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Modern Slavery

Human trafficking is the movement of people by means such as force, fraud, coercion or deception, with the aim of exploiting them. It is a form of modern slavery.

Human trafficking is a crime. It does not always involve international transportation. Trafficking in the UK includes commercial, sexual and bonded labour. Trafficked people have little choice in what happens to them and often suffer abuse due to violence and threats made against them or their families. In effect, they become commodities owned by traffickers, used for profit.

These three elements all form part of trafficking:

  • the act: recruiting, transportation, transfer, harbouring or receipt of persons
  • the means: force, fraud, coercion, deception
  • the purpose: exploitation

A quarter of all victims found in the UK last year were British.

Indicators of Modern Slavery can include:

  • appears malnourished or unkempt; for example, they wear the same clothes every day
  • seems withdrawn, avoids eye contact or appears hesitant or frightened of others
  • is isolated, rarely being allowed on their own or seemingly being under the control and influence of others
  • has few, or no, personal possessions
  • lacks identification documents
  • lives in poor conditions, such as dirty, cramped, or overcrowded places
  • fears law enforcement officers
  • shows signs of physical and psychological abuse


Cuckooing is a form of crime, termed by the police, in which drug dealers take over the home of a vulnerable person in order to use it as a base for county lines drug trafficking. The crime is named after the bird whereby the cuckoo's practice of taking over other birds' nests for its young.

These criminals are very selective about who they target as ‘cuckoo’ victims and are often entrepreneurial.

Victims of ‘cuckooing’ are often drug users but can include older people, those suffering from mental or physical health problems, female sex workers, single mums and those living in poverty. Victims may suffer from other forms of addiction, such as alcoholism, and are often already known to the police. Dealers often approach the victim offering free drugs to use their home for dealing.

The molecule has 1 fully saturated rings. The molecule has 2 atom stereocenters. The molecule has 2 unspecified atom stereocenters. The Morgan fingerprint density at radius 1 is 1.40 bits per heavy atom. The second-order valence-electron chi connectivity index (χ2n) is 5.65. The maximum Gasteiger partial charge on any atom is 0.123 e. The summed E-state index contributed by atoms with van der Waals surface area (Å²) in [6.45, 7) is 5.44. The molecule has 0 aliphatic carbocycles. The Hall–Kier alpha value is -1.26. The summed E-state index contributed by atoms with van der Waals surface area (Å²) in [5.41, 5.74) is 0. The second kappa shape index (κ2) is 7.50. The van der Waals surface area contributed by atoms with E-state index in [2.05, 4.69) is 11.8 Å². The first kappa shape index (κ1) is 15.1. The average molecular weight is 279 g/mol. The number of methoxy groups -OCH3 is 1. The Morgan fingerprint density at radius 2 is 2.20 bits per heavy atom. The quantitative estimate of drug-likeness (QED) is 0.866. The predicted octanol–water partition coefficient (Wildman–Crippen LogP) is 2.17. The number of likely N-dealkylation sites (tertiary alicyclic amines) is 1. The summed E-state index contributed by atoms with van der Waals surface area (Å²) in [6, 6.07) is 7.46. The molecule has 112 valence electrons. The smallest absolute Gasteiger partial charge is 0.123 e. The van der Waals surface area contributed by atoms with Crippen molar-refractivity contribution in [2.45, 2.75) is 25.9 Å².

Once they gain control, gangs move in with the risk of domestic abuse, sexual exploitation and violence. Children as well as adults are used as drug runners.

It is common for gangs to have access to several addresses. They move quickly between vulnerable people’s homes for just a few hours, a couple of days or sometimes longer. This helps gangs evade detection. By ‘cuckooing’ the criminals can operate from a discreet property, which is out of sight, making it an attractive option. They can then use the premises to deal and manufacture drugs in an environment under the police radar.

These gangs may also use accommodation in;

  • rural areas
  • including serviced apartments, holiday lets, budget hotels and caravan parks

When the criminals use the victim’s property for criminal enterprises, the inhabitants become terrified of going to the police for fear of being suspected of involvement in drug dealing or being identified as a member of the group, which would result in their eviction from the property. Some vulnerable adults may be forced to leave their homes, making themselves homeless and leaving the gangs free to sell drugs in their absence.

Case Study - Martin's Story

Martin called the Modern Slavery Helpline anxious about his friend Paul. Paul had previously had a good job as an engineer, but had been tricked into handing over his property and was now living in squalid conditions in the factory where he was forced to work, with no washing or toilet facilities.

He was given little food or pay and was physically beaten if he spoke out. His exploiter told him he had links with the police, making him fearful of going to them.

Helpline Advisor gently reassured Martin that what this employer was doing was illegal and that agencies could help his friend escape to safety.

It took several calls for Martin to admit the abuse was in fact happening to him, and to find the courage to break free.

Over several weeks of support with the helpline and Police working together Martin decided when the time to leave was right and safe. Once Martin had made the decision the Police removed Martin to a safe place and referred Martin to specialist agencies so he could start accessing support he needed to re-build his life and enable his recovery.